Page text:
With new technologies being developed daily, the specialized vocabulary used to describe common web-related words are helpful to know. This glossary of web terminology provides definitions for common web and Internet words. Those who are relatively unfamiliar with the industry can use these basic terms and descriptions to make understanding web jargon a little easier.

Bandwidth – The difference between a high and low frequency used to transmit information over an electromagnetic “band” of energy.

Browser – Software application developed for retrieving, reading, and sending information and resources over the World Wide Web.

Client – System or application that utilizes remote service, known as a server, via network systems.

Cookie – Small form of stored text saved by the web browser that consists of one or more name-value pairs that hold bits of information.

Database – Collection of data that is stored electronically and arranged for speed of retrieval.

Directory – Database or repository of data that is optimized for reading, often in alphabetical order or in some type of classification.

Domain Name – Identification label in a string of letters and numbers that are used by computers as an Internet address.

Form – Method of entering information or details into a web page.

Forum – Online discussion site or “message board” used to share user-generated content or as a place for user discussion.

Frames – Application that divides a web users screen into two separate sections to be scrolled independently.

Framework – Used to accomplish tasks within a project by obtaining reusable components to avoid starting from scratch.

Ftp – File transfer protocol used to transfer files and information between two separate computers or networks.

Gif – Graphics interchange format or bitmap image format used for pictures that are transmitted over the web pixel by pixel.

Gigabyte – Unit of information that is equal to 1,000 megabytes used for measuring a computer’s memory capacity.

Html – Hypertext markup language used as the predominate language for creating websites, including “tags” to encode text, graphics, sound, and other types of files.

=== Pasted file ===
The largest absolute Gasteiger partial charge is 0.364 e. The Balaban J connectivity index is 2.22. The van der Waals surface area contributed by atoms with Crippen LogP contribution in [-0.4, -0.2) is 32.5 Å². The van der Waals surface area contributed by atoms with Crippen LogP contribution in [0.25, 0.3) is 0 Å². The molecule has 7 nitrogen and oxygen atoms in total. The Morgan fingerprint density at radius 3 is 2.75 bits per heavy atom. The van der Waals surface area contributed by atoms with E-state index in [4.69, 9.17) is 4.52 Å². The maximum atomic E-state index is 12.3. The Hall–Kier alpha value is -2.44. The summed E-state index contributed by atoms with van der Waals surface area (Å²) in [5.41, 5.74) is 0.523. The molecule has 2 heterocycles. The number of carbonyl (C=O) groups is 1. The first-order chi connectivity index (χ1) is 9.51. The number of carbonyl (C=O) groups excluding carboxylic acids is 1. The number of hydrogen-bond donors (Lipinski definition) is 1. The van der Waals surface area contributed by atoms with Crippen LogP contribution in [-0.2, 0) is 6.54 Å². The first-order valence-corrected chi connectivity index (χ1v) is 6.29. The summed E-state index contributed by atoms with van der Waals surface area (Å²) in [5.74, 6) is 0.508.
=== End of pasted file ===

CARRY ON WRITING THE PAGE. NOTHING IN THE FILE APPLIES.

Http – Hypertext transfer protocol used to transfer hypertext information and requests between browsers and servers.

Hyperlinks – Reference to a website or document that a reader can follow by clicking and activating the reference point.

IP Address – Internet protocol address assigned to devices within a computer network for communication between nodes.

Java – Programming language designed to solve a variety of problems in programming practice.

JavaScript – Scripting programming language commonly used in web development to add interactive features to web pages.

Jpeg – Named after the Joint Photographic Experts Group and used as a simple method of photograph compression.

Kilobyte – Unit of information equal to 1,000 bytes and used as a form of computer storage.

Mail Server – Message transfer agent used to send mail messages electronically from one computer to another.

Megabyte – Unit of information equal to 1,000 kilobytes used for computer memory and storage.

Metatag – Elements used to provide metadata about a specific web page and identify its content.

Newsgroup – Group of individuals who post messages about a single subject on a computer network from different locations.

PHP – Hypertext preprocessor used a general scripting language to build complex applications.

Plugin – Type of software component which interacts with a host application, such as a web browser, to provide a specific function.

Ruby – General purpose programming language that consists of a simple syntax that is easy to read and write.

Search Engine – Information retrieval system developed for users to search and retrieve information from a database.

Social Media – Web services or user-created works of video, text, audio, or multi-media that is shared and published on a social environment, such as a blog.

Spam – Abuse of electronic messaging by sending unsolicited bulk messages to users.

Streaming – Method of technology that plays digital media in real time as it arrives to the recipients end.

URL – Uniform resource locator used as an address for any web page on the World Wide Web.

Web Server – Software program used to deliver content, usually web pages, using HTTP over the web.

XML – Set of rules used for encoding documents or creating documents electronically.



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